According to the near-ubiquitous urban legend, when Kennedy stood in front of the Rathaus Schöneberg on June 26, 1963, to express his solidarity with the people of West Berlin, he should have said "Ich bin Berliner," not "Ich bin ein Berliner." By including the indefinite article "ein," he likened himself to a Berliner Pfannkuchen, a type of jam-filled pastry. Somehow this blunder was missed by Robert Lochner, Kennedy's Berlin-raised translator who provided him with the phrase, as well as by the half-million native German speakers who cheered wildly upon hearing it.
This story is bogus for three reasons:
Grammar: As University of Wisconsin, Madison, linguist Jürgen Eichhoff noted in 1993, if Kennedy had said, "Ich bin Berliner," he would have been stating that he was literally from Berlin. The "ein" is gramatically necessary to make it clear that one is speaking in the figurative sense.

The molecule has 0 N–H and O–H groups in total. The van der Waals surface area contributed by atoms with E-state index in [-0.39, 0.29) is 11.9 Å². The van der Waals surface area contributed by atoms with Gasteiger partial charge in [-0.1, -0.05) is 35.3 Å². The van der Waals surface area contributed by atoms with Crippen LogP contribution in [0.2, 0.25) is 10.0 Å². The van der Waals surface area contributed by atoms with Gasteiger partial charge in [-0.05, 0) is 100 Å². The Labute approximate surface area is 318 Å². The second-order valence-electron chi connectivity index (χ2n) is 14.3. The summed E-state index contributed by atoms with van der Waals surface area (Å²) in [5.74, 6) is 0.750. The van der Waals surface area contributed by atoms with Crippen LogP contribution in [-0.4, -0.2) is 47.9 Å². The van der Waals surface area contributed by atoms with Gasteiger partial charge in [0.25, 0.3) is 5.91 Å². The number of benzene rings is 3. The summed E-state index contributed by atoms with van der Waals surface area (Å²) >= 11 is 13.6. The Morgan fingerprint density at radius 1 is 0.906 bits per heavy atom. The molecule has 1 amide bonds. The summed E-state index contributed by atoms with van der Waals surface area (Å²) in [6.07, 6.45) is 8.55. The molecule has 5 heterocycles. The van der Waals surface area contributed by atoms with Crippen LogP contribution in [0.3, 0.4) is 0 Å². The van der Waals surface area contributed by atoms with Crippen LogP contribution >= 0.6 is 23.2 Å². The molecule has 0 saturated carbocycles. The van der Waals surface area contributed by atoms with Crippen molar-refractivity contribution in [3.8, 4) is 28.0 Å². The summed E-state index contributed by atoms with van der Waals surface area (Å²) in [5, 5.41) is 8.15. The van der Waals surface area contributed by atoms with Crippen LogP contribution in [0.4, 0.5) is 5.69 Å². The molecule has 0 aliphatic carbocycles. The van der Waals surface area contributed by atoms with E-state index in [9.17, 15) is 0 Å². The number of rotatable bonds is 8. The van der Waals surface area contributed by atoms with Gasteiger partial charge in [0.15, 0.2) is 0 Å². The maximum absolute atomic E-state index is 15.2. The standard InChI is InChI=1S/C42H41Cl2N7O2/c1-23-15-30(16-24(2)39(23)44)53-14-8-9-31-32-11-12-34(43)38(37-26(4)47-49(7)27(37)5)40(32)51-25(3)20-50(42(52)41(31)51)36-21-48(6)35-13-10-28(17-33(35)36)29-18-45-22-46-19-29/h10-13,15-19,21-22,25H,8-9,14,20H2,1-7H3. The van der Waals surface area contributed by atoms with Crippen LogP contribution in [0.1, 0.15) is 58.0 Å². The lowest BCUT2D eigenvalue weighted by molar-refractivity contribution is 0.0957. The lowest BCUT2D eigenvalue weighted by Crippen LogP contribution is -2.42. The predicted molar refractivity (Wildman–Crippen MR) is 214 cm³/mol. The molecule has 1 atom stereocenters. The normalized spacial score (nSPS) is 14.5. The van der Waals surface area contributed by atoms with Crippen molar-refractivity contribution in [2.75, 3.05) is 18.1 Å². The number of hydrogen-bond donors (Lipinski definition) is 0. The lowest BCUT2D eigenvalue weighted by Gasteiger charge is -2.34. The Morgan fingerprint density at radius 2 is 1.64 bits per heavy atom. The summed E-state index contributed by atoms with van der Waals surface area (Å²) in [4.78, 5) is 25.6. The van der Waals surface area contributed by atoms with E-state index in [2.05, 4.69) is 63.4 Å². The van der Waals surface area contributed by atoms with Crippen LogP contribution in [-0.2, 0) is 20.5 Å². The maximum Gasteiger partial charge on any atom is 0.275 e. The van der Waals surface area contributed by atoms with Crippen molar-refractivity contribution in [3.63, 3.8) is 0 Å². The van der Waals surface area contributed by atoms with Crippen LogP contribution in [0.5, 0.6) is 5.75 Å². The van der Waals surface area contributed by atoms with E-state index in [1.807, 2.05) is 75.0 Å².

Regional cuisine: In other parts of the country, "Berliner Pfannkuchen," is indeed shortened to just "Berliner," but in Berlin, they just call it a "Pfannkuchen," in the same way that a Philadelphian would just say "cheese steak."
Context: Two days after the 9/11 attacks, Le Monde ran an editorial headlined "Nous sommes tous Américains," and nobody took the headline to read "We are all steak tartare." Because that would have been really dumb.